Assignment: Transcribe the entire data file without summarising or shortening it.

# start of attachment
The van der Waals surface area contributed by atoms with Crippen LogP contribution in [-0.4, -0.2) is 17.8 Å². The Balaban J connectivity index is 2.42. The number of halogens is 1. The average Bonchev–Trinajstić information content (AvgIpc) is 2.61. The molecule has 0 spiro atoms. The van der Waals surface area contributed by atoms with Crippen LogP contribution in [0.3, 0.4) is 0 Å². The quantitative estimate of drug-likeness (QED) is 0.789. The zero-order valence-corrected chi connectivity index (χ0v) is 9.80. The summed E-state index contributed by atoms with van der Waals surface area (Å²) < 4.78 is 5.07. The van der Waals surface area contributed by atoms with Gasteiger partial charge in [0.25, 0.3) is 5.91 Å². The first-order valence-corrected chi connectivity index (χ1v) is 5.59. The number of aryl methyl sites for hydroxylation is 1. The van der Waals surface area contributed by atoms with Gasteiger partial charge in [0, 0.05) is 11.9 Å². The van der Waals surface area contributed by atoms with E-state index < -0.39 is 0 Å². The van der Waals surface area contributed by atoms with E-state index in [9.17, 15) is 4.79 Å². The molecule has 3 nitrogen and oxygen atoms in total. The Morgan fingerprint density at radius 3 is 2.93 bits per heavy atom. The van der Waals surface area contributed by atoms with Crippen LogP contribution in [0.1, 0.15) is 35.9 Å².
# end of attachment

The van der Waals surface area contributed by atoms with Crippen LogP contribution in [-0.4, -0.2) is 17.8 Å². The Balaban J connectivity index is 2.42. The number of halogens is 1. The average Bonchev–Trinajstić information content (AvgIpc) is 2.61. The molecule has 0 spiro atoms. The van der Waals surface area contributed by atoms with Crippen LogP contribution in [0.3, 0.4) is 0 Å². The quantitative estimate of drug-likeness (QED) is 0.789. The zero-order valence-corrected chi connectivity index (χ0v) is 9.80. The summed E-state index contributed by atoms with van der Waals surface area (Å²) < 4.78 is 5.07. The van der Waals surface area contributed by atoms with Gasteiger partial charge in [0.25, 0.3) is 5.91 Å². The first-order valence-corrected chi connectivity index (χ1v) is 5.59. The number of aryl methyl sites for hydroxylation is 1. The van der Waals surface area contributed by atoms with Gasteiger partial charge in [0, 0.05) is 11.9 Å². The van der Waals surface area contributed by atoms with E-state index < -0.39 is 0 Å². The van der Waals surface area contributed by atoms with E-state index in [9.17, 15) is 4.79 Å². The molecule has 3 nitrogen and oxygen atoms in total. The Morgan fingerprint density at radius 3 is 2.93 bits per heavy atom. The van der Waals surface area contributed by atoms with Crippen LogP contribution in [0.1, 0.15) is 35.9 Å².